One way to keep up with popular trends is to take a look at what celebrities are up to. I can't say they always know what is best, and I would never recommend doing anything because someone famous endorses it, but I can safely argue that celeb lifestyles receive a lot of attention! 

When it comes to healthy cosmetics, I am very excited to see what celebrities are saying. They are not experts, but its nice to know there are some famous faces out there advertising for a healthier world. 

Take Alicia Silverstone for example. She has been leading a Kind life, which means being actively leaner and greener in all daily endeavors. I am not sure if she is responsible for coining the term Kind, but I will give her credit for getting a clue! ...haha bad joke. Take a look at her quirky plug for Gabriel Cosmetics' Clean Kid Kit, taken from her OpenSky profile:
Yes, she seems a bit goofy but aren't most of us health nuts a little...well, nuts? 

Another leading female advocate for Kind living is Jessica Alba. She has teamed up with Chrisopher Gavigan, founder of Healthy Child Healthy World bring an honestly pure line of baby care products to a family near you. The Honest Co. strives to be just that - a company with healthy products and nothing to hide.
Celebs with a conscious are worth listening to, and since their voices reach millions of people it is great when they have something positive to share. Hopefully this trend of consciousness will continue to educate the masses...who knows, maybe BabyLove will get a sponsor of its own. Hey Beyonce, care to get on board with our project? We could use your help!
 
 
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What a week—the clock falls back (I can always use an extra hour of sleep), the presidential race finished (phew, no more election commercials), and the marathon of midterms finally finished! No better way to celebrate Friday than volunteering at the Food Bank, practicing my downward facing dog, and trying out my new Origins High Potency Night-A-Mins Mineral Enriched Moisture Cream. This product was recommended by one of my dearest childhood friend who just got married in Pebble Beach. In preparing for her wedding, she told me radiant skin secret was this product.



Because of this project, I now double and triple check ingredients list for all my skincare products before I smear anything on my body. Origins has always been one of my preferred brands because of their business philosophy to create products that are “powered by nature and proven by science”. However, I still consulted Google for a full review of every ingredient on the back label just to be sure they met to my standards (Yes, it definitely took more time than I’d like to admit!).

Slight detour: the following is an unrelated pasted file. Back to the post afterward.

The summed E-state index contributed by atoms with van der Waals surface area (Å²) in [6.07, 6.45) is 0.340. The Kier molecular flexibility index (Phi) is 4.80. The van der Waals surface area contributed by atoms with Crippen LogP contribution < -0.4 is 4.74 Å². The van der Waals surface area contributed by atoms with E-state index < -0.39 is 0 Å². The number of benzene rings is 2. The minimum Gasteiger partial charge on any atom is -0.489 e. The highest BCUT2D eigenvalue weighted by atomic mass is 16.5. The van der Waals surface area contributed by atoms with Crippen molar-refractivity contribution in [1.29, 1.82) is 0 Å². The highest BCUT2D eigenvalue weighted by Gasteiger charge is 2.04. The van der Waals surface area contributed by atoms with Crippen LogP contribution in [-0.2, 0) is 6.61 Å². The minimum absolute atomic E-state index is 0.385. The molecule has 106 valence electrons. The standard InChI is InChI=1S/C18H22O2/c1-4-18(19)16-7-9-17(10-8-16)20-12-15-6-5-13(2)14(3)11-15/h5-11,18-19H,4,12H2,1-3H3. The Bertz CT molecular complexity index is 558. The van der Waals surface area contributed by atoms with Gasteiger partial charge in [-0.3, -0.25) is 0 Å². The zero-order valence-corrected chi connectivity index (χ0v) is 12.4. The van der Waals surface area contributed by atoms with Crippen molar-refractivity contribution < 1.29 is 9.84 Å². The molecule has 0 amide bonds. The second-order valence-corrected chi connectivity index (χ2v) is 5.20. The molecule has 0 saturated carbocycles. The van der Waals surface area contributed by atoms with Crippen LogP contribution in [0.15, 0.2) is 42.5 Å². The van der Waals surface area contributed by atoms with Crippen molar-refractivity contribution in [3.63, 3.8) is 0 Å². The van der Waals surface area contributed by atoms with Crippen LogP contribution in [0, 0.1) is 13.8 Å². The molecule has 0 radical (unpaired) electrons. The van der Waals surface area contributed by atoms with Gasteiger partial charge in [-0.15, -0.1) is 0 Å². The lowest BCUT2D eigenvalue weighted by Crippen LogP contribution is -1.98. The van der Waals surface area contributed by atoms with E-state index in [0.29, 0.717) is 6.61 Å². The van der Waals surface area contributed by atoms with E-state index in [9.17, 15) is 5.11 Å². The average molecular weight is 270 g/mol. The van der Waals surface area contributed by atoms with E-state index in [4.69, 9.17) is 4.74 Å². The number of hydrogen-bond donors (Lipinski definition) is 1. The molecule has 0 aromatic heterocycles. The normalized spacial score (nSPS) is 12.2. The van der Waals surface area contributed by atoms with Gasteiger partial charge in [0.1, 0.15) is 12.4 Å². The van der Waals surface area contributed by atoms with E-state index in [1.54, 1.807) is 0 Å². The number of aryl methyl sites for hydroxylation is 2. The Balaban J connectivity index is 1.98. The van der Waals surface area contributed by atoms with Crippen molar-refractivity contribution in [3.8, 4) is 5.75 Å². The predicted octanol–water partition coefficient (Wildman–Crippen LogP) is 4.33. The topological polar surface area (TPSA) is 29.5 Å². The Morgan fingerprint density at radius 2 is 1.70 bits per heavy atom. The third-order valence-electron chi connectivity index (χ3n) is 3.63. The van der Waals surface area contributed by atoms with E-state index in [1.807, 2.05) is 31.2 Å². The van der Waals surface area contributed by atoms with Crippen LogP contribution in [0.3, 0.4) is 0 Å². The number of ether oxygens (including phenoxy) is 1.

My first impulse is to verify that the compounds I couldn’t pronounce are considered safe by the Environmental Working Group. After I got those guys out of the way, I couldn't help researching the others. Surprisingly, the ones that caught my attention were the ones that I automatically assume were safe—the citrus oils. While these oils are not considered unsafe, they are phototoxic, meaning that they cause a sunburn-like reaction when exposed to light. Yikes!

Prior to the start of this project, I believed that natural ingredients are synonymous with safe ingredients. However, research has shown that this seemingly logical assumption is actually untrue. Millikan (2001) notes that many natural ingredients can actually be poisonous to the skin and more irritating than synthetic alternatives. Additionally, completely natural sourcing is nearly impossible to ensure batch-to-batch consistency. Given that teensy differences in ingredient concentration can result in adverse skin reactions (especially for people like myself with sensitive skin), it makes it tricky for product formulators to develop the perfect product. So how do you make the choice between natural and synthetic, irritant or effective? Maybe it is not such an easy choice after all.

... Got a little off track--back to the product. Thankfully, this PM specific moisture is only meant for night use, so the potential for the sunburn like reaction is probably pretty minimal. Additionally, I fragrant citrus smell of this product reminds me of my childhood days of stealing, uh, picking my neighbor’s oranges in Florida during the summertime. So, I am going to test this product out this week and report back next Friday!


 
 
Yayy for Election 2012!! Whether your candidate won or not, it’s hard to deny the feeling of empowerment that comes with voting! In California, there were some interesting Propositions on the ballot, and one in particular about labeling genetically modified foods (GMOs) reminded me of some challenges we still face in terms of consumer education.  Specifically, I’m thinking about the Safe Cosmetics Act of 2011 (SCA2011).